The surviving family of New Yorkers slain by members of the New York Police Department met with New York Gov. Andrew Cuomo last week. Family members have called on the governor to implement police reform and re-established their opposition to an “independent monitor.”
Some of the individuals in attendance at the meeting in Albany included the family of Ramarley Graham, Sean Bell, Eric Garner, Kimani Gray and Anthony Rosario. In a joint statement, family members said the overall meeting was cordial, but they hoped to get their point across to the governor.
“We had a positive meeting with Governor Cuomo today, and he committed to continue working with us and meet with us again within a month,” read the statement. “Local district attorneys have a fundamental conflict of interest in holding police departments—in which they are interdependent on a daily basis—accountable to the law when they kill civilians—something President Obama’s Task Force on 21st Century Policing acknowledged in its recent report.
“Governor Cuomo pledged that he would issue an executive order to authorize the appointment of a special prosecutor in police killings if the state Legislature failed to act by the end of this session,” continued the statement. “We remain committed to demanding an executive order for a special prosecutor for all police killings, because establishing prosecution that is independent and external of local DAs is the only way to resolve the conflict of interest that has systemically failed to provide justice in these cases within our state and across the nation.”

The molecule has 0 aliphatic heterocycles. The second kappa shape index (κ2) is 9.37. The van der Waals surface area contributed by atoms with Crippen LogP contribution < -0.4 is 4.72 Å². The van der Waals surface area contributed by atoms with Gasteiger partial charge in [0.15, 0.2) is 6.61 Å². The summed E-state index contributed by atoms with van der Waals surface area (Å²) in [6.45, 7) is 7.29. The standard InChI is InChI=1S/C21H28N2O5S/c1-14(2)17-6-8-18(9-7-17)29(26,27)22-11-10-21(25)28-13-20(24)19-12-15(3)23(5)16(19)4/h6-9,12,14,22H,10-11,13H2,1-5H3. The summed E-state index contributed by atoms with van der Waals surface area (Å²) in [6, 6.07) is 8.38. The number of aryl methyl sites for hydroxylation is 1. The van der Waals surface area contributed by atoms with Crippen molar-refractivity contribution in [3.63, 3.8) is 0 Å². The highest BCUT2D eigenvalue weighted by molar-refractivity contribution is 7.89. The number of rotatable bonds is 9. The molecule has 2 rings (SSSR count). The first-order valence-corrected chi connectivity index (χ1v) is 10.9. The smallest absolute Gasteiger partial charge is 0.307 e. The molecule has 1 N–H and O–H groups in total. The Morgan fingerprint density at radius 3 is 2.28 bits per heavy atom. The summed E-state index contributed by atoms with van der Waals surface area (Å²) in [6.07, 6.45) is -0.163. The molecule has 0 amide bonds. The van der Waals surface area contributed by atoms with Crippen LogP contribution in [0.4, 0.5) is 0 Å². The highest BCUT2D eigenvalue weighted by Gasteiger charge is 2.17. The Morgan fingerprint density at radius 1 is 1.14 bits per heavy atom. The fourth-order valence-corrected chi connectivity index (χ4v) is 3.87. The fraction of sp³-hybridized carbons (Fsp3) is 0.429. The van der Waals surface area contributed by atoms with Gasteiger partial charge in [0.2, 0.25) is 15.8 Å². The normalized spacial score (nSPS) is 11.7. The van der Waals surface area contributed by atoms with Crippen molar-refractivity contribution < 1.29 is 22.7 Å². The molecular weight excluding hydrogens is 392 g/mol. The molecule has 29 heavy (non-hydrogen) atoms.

While they were happy to meet with the governor, the meeting came as a result of constant pushing. On Feb. 28, family members of 18 people slain by NYPD officers sent a letter to Cuomo asking that he issue an executive order to establish a special prosecutor and request a meeting. A few cancellations of meetings with the governor resulted in disappointment until recently. The group sent out individual statements as well, pushing for a special prosecutor who would be independent of local district attorneys.
“The president’s Task Force on 21st Century Policing made recommendations that agree with our call for a special prosecutor,” said the mother of the late Amadou Diallo, Kadiatou. “Governor Cuomo can and should be a leader for the rest of the country by immediately signing an executive order to create a special prosecutor.”
“It’s a no-brainer,” said Natasha Duncan, the sister of Shantel Davis. “We can’t have the district attorneys and police working together and expect the system to be fair and impartial. It’s going on three years, and I still haven’t heard a thing about what the Brooklyn DA is doing for my sister’s case.”